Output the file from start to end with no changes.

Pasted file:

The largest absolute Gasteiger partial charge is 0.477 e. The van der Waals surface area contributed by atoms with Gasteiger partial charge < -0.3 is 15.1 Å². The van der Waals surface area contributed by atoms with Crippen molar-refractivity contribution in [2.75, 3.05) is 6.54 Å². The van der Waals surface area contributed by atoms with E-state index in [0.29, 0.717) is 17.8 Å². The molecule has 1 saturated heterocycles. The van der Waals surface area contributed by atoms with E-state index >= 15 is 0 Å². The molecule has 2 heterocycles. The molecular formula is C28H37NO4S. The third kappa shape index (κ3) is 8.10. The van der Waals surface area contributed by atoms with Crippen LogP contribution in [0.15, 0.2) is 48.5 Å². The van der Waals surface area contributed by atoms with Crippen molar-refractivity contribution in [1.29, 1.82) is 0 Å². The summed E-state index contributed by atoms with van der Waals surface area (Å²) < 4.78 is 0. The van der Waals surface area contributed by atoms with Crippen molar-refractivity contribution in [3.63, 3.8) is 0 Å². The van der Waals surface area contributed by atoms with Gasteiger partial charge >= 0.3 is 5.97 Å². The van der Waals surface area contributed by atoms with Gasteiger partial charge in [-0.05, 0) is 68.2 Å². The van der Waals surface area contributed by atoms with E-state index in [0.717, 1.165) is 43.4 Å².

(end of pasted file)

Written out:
The largest absolute Gasteiger partial charge is 0.477 e. The van der Waals surface area contributed by atoms with Gasteiger partial charge < -0.3 is 15.1 Å². The van der Waals surface area contributed by atoms with Crippen molar-refractivity contribution in [2.75, 3.05) is 6.54 Å². The van der Waals surface area contributed by atoms with E-state index in [0.29, 0.717) is 17.8 Å². The molecule has 1 saturated heterocycles. The van der Waals surface area contributed by atoms with E-state index >= 15 is 0 Å². The molecule has 2 heterocycles. The molecular formula is C28H37NO4S. The third kappa shape index (κ3) is 8.10. The van der Waals surface area contributed by atoms with Crippen LogP contribution in [0.15, 0.2) is 48.5 Å². The van der Waals surface area contributed by atoms with Crippen molar-refractivity contribution in [1.29, 1.82) is 0 Å². The summed E-state index contributed by atoms with van der Waals surface area (Å²) < 4.78 is 0. The van der Waals surface area contributed by atoms with Crippen molar-refractivity contribution in [3.63, 3.8) is 0 Å². The van der Waals surface area contributed by atoms with Gasteiger partial charge >= 0.3 is 5.97 Å². The van der Waals surface area contributed by atoms with Gasteiger partial charge in [-0.05, 0) is 68.2 Å². The van der Waals surface area contributed by atoms with E-state index in [0.717, 1.165) is 43.4 Å².